There are several differences between autoimmune disorders and allergies. To understand these differences, it helps to know a bit about the immune system: Its job is to rid the body of foreign substances that might be harmful to it, such as bacteria and viruses, and also build protection against these invaders if they try to attack again. The process of getting rid of foreign substances and developing immunity is called "the immune response."
But sometimes the body's immune to a foreign substance doesn't function correctly, and "over-reacts" so fiercely that it produces symptoms. This is called an allergic reaction, and the foreign substance that triggers the allergic reaction is called an allergen. People can be allergic to many "foreign substances" -- shellfish, cats, plant pollen, to name but a few.
Other times, though, the immune response malfunctions and reacts incorrectly to the body's own normal tissues. It's as if the immune system "thinks" a part of the body is a foreign substance. It attacks the body, which is called an autoimmune response, and this happens in autoimmune disorders, such as multiple sclerosis, lupus and celiac disease.
In celiac disease, gluten stimulates (because of genetic predisposition) the production of immunoglobulins that attack the villi lining the small intestine (that is, the body's own normal tissues). Celiac disease is often confused for an allergic illness because (like an allergy) it requires a foreign substance to trigger it.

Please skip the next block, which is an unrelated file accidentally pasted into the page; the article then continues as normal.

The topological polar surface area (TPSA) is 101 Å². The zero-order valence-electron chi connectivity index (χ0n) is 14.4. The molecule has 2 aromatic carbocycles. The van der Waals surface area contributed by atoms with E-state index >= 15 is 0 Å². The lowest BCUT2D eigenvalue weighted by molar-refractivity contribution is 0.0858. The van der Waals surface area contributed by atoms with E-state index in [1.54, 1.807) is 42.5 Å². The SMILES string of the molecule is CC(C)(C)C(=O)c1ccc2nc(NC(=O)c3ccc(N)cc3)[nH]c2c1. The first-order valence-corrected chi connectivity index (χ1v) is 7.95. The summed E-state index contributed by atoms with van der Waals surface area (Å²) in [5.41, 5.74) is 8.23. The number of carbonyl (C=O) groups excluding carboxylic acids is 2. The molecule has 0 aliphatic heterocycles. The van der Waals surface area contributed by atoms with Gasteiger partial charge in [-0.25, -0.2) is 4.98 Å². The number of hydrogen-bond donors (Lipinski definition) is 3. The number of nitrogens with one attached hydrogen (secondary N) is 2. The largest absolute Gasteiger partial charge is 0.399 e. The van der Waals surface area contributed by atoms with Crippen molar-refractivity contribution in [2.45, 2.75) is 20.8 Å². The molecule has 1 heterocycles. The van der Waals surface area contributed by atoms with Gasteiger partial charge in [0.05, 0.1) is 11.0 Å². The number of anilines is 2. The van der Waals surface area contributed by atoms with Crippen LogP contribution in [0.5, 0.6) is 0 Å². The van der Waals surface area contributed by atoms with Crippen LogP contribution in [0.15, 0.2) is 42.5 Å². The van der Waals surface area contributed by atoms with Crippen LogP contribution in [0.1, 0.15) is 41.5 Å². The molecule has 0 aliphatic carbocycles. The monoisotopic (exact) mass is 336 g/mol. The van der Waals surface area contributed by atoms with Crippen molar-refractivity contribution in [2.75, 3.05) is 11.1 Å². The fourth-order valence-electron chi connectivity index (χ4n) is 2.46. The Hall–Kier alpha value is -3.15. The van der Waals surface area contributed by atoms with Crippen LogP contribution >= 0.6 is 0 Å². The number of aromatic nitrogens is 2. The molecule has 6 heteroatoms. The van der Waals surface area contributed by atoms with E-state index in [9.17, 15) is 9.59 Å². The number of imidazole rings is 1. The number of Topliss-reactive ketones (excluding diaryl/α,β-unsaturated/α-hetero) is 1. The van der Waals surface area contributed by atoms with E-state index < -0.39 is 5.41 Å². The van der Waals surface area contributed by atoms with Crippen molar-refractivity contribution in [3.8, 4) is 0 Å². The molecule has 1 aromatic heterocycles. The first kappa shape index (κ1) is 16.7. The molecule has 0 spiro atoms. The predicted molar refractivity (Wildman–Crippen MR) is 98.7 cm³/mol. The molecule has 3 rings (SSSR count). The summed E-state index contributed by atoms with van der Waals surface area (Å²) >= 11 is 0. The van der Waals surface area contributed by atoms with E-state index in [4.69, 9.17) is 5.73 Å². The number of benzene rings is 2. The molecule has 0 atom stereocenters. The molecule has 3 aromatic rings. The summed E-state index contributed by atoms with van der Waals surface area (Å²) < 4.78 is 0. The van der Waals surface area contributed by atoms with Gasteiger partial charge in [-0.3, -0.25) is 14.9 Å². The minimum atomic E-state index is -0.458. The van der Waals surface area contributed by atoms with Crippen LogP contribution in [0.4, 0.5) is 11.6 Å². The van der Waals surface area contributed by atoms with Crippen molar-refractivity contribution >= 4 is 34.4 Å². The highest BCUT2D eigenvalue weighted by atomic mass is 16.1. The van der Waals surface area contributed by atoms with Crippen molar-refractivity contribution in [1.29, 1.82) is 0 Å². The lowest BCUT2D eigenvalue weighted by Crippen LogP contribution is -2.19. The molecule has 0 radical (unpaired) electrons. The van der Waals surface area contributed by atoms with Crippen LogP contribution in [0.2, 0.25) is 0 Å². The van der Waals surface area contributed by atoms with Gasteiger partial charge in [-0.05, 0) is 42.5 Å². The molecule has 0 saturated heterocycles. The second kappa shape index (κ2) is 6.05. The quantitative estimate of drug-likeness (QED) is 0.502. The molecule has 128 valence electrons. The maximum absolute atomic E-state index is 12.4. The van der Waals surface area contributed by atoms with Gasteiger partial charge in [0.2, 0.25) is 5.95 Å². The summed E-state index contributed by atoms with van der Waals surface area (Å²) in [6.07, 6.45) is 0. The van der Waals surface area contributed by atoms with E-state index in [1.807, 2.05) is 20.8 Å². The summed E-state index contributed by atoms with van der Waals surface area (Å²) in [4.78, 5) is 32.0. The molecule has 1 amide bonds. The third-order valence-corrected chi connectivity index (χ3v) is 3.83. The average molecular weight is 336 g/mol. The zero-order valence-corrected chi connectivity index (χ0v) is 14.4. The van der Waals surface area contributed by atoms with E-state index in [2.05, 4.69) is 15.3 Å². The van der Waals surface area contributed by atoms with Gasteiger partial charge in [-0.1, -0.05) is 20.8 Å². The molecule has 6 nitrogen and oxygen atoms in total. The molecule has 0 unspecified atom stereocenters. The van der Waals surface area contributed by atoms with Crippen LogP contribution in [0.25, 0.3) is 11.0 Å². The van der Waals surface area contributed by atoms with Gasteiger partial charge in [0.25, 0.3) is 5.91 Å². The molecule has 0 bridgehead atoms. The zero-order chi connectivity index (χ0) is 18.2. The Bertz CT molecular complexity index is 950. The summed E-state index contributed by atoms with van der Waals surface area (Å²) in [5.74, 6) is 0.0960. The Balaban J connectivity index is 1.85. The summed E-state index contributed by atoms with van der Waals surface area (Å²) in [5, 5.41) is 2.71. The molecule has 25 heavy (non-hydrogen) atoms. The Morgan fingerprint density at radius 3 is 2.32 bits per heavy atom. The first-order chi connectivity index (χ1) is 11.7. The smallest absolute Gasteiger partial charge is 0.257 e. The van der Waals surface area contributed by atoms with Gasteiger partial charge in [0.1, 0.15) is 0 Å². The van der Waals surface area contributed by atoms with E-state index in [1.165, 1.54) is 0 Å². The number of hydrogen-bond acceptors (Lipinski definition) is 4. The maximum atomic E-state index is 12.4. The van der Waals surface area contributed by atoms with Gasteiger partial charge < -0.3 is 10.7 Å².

Another difference between autoimmune conditions and allergies is that autoimmune disorders are never outgrown; they persist for life. Allergies can sometimes be outgrown.
Also, autoimmune conditions can result in long-term damage to the body. For instance, because celiac disease damages the small intestine, people with celiac disease are at risk for malabsorption, nutritional deficiencies, iron-deficiency anemia, and osteoporosis. People with celiac disease are also at risk for other autoimmune conditions, such as thyroid disease, diabetes, and liver disease.
In addition, in untreated celiac disease, a type of white blood cell called the T lymphocyte is activated, along with other parts of the immune system, putting patients at increased risk to develop gastrointestinal lymphomas. A wheat allergy, in contrast, would not put patients at risk for any of these problems. In general, allergies usually result in only temporary symptoms without long-term damage, unless they produce a fatal anaphylactic reaction.